Preparing for Your First Meeting with a Personal Injury Lawyer

by | Nov 12, 2018 | Personal Injury | 0 comments

How to Prepare for Your First Meeting with a Personal Injury Lawyer

Being injured in a car accident, slip, trip and fall, or any other situation that involves serious personal injuries can be disorienting, not only in the moment, but also in the days, weeks, and months that follow. And if you’ve decided to file a lawsuit because of these injuries, organization is critical.

When you have your first meeting to discuss your case with a personal injury lawyer, it’s important that you have as much information gathered as possible. This helps your lawyer better understand all the circumstances of your case, so you can quickly and more effectively come up with a strategy together. It’s a good idea to bring everything you have to the meeting, preferably organized by date, in a folder, envelope or box.

To get you started, here’s a list of some of the documents and other information pertinent to your case that you should have on hand.

Your personal information

The first thing your lawyer needs to know about is you. To that end, bring along some proper photo identification. A driver’s license and your social insurance card may be enough. You’ll need to provide your date of birth and your full contact details, including home address, email and all phone numbers.

If applicable, you should also have information about your spouse and/or children, including their full names, dates of birth, and addresses if you live apart.

Also bring in details about your employment history, both current and past. Include full particulars about any stream of income you might have and how it’s been compromised by the accident.

Your potential new lawyer will also want to know about any current and ongoing health issues, including surgeries, hospitalizations, even allergies.  This will help paint a picture of your health status right before your injury.

Accident details

Next, gather all the information you can about the car accident itself.

What was the date? What time? Where did it happen? In your opinion, who was responsible for the accident? What’s their name and address? Who else was involved, and what’s their contact information? What did the police determine as the cause of the accident? Were there any witnesses? How would your lawyer get in touch with them? Is it possible for you to get copies of witness statements and an accident report from the police? If the police will not provide you with a copy of the accident report, ask for the incident number from them.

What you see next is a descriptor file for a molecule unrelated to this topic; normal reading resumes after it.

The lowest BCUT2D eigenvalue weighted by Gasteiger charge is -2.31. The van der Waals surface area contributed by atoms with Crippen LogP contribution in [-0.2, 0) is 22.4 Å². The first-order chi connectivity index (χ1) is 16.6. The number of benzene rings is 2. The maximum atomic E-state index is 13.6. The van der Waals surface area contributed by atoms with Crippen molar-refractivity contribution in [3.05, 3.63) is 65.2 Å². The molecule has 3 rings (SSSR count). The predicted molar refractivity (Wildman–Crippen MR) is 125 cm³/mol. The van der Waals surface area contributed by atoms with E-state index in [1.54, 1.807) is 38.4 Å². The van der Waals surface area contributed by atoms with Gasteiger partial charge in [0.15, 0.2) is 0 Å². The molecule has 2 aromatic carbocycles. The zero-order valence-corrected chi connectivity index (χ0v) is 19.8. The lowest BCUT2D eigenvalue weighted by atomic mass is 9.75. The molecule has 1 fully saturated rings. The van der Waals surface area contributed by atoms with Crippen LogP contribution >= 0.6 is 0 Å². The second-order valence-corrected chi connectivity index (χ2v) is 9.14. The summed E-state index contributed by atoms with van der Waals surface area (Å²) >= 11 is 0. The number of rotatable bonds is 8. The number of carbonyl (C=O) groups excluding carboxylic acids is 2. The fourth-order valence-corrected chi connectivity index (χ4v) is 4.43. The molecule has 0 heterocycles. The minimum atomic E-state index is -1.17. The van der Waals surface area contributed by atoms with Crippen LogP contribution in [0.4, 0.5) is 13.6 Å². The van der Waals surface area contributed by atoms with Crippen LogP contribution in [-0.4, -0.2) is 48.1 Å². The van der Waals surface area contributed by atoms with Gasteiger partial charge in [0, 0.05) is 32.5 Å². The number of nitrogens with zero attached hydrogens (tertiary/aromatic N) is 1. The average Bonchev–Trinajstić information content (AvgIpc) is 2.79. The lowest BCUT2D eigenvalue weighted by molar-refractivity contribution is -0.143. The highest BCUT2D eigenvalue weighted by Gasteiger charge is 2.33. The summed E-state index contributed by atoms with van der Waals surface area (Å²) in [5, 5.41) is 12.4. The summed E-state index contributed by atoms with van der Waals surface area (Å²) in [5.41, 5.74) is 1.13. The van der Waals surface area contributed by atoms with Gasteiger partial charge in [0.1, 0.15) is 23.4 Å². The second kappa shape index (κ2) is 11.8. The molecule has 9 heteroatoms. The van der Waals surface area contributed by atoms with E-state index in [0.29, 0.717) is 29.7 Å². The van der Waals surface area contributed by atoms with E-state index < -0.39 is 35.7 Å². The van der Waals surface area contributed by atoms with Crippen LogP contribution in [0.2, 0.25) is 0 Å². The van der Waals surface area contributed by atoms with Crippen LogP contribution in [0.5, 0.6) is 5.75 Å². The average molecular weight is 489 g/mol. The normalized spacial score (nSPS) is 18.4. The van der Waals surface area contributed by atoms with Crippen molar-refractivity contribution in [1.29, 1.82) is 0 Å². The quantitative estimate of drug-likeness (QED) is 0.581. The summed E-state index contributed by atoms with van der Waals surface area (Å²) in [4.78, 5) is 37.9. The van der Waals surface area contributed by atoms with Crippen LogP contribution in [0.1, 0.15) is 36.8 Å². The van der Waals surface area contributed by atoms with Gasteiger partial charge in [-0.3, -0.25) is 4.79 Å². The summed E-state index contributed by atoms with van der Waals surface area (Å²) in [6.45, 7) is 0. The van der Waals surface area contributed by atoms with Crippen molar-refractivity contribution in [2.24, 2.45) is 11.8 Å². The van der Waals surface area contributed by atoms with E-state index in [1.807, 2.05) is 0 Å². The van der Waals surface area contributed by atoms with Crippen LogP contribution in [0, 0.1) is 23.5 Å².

Your lawyer will want to know about any documents or information that changed hands between you, the other driver, and the police. What did you tell the police on-scene? How about afterward? Did you give any information to anyone else at the accident scene or afterward? Were there any charges, tickets or fines as a result of the accident, whether issued to you or another person? It’s all relevant.

If you can, create a timeline of the accident and all related events that followed from it. Include anything related to the police investigation, insurance-related, or relevant to your medical condition, including any dates you were unable to work.

Prepare a list of anyone you may have spoken to about the accident, from the police on-scene, a trusted family member, or the cashier at the convenience store. Next, make a list of the impact this has had on your job, including all missed days as a result of the accident. This should include any vacation days or sick leave you used up as well.

If possible, bring in photographs of the accident scene as well as any damage sustained at the time whether it’s to your car, your clothing, or your property.

Insurance details

Insurance companies are major players in any accident claim. As such, your lawyer needs to see everything you have that’s insurance related.

Bring in your complete automobile insurance policy so your lawyer knows what coverage you have and what the policy limits are. Also bring in other relevant insurance policies, including health coverage and homeowner’s or renter’s insurance—which may cover personal property that was in your car and damaged in the accident. Also bring in any other insurance policies you might have, including medical and disability policies.